Workshop, “The Disclaimed Object — Skepticism on the Artifact of the Russian Avant-Garde Between Abstraction and Things-Aesthetics” (17th and 18th of November 2006, Freie Universität Berlin).

The workshop investigated the different meanings of the terms “object” (predmet / Gegenstand) and “thing” (vešč’) in avant-garde art. According to the organizers, the difference between “object” and “thing” has an anthropological dimension, requiring the presence of the subject.

Summaries of Workshop Contributions

In his lecture “The Life of Things: Italian and Russian Futurism,” Hans Günther discussed the interrelationship of science and technology, as well as the perception of things. … Read more

Nostalgic Artifice – Modus R

Art Basel Miami Beach, Miami, December 04-12, 2006

    We need to place ourselves in an area where politics and art are intertwined, where the resistant force of politics and the creative forces of art mutually affect each other, blurring the frontiers between them.
    –Suely Rolnik, “The Twilight of the Victim: Creating Quits Its Pimp, to Rejoin Resistance.”(S. Rolnik, “The Twilight of the Victim: Creation Quits Its Pimp, to Rejoin Resistance,” Zehar, no.51, (2003):36.

“Young and energetic” was the description that Alexander Esin gave to a group of Russian artists in his preface to the 2006 … Read more

When the Unavoidable Knocks at the Door…

Lost Highway Expedition was initiated by Azra Akšamija, Katherine Carl, Ana Dzokiæ, Ivan Kucina, Marc Neelen, Kyong Park, Marjetica Potrè and Srdjan Jovanoviæ Weiss, together with partners in participating cities. The expedition started on July 30, 2006 and went from Ljubljana to Zagreb, Novi Sad, Belgrade, Skopje, Pristina, Tirana, and Podgorica. It ended on August 24, 2006 in Sarajevo.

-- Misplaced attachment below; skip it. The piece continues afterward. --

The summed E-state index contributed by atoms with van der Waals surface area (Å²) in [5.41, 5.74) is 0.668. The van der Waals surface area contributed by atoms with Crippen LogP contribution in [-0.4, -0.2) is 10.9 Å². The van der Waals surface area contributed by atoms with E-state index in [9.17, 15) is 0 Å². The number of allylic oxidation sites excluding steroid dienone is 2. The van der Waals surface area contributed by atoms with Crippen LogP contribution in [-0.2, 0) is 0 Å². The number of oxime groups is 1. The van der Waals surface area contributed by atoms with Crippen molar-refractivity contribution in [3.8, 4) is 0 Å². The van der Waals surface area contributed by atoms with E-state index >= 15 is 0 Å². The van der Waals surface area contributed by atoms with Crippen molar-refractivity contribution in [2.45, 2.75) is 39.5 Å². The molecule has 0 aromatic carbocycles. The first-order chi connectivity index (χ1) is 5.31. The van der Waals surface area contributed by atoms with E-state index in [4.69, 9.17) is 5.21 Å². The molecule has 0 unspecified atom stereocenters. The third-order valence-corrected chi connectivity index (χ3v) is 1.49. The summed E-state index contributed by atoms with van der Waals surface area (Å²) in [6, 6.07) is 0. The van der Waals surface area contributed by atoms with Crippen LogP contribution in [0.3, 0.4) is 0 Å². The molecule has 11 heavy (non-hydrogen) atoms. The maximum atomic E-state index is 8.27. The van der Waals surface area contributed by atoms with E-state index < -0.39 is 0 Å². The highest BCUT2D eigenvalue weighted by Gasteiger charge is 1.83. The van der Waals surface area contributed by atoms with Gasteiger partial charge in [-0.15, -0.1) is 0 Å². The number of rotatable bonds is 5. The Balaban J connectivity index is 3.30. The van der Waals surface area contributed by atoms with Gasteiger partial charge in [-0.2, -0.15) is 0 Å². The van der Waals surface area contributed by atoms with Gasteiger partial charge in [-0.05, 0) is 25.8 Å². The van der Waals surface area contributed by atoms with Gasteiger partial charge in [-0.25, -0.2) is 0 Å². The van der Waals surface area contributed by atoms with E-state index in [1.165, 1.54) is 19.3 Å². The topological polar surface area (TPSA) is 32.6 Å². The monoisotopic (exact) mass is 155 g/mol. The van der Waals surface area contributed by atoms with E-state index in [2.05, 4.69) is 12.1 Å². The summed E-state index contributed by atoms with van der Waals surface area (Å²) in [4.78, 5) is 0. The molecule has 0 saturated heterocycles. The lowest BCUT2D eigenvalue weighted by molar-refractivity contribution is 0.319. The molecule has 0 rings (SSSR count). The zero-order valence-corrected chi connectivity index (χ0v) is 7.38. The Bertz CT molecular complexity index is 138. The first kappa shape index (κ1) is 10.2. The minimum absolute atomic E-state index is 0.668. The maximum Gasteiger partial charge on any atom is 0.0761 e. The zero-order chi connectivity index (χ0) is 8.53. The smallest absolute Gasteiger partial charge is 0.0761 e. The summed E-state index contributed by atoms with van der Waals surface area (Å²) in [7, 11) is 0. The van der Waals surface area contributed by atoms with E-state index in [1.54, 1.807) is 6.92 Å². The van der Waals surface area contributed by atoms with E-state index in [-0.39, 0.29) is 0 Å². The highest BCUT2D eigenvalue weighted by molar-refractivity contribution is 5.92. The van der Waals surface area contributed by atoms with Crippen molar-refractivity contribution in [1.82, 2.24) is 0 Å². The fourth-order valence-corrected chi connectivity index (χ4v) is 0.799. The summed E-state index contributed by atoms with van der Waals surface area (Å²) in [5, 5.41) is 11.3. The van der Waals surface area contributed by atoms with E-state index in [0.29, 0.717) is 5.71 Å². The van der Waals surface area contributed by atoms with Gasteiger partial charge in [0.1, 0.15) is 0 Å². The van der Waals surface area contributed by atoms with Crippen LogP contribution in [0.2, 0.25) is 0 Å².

In contrast to the idea and logic that changing places leads from point A to point B, an odyssey within and/or across cultural boundaries started from Ljubljana and ended in Sarajevo with Lost Highway Expedition (LHE).LHE is a project Read more

“Sweet Crude Eternity”: Andrei Molodkin at Kashya Hildebrand

Andrei Molodkin, December 8-January 21 2006, Kashya Hildebrand Gallery, New York

Andrei Molodkin’s most recent exhibition reveals some highly charged works which poignantly unmask the political intrigue that is often not far from the surface of the global oil business. By throwing together so directly the forces of culture and politics, Molodkin’s sculptures draw the viewer to reflect not only on their effect upon humanity and the environment in which we live, but also on their potential for the diminution of culture as a whole.

At the heart of this exhibition is Molodkin’s exploration of the concepts of consumption and … Read more

Songs of Russia

Yevgeniy Fiks: The Song of Russia, 24 December 2005 – 24 January 2006, Gallery ArtStrelka Projects (Moscow)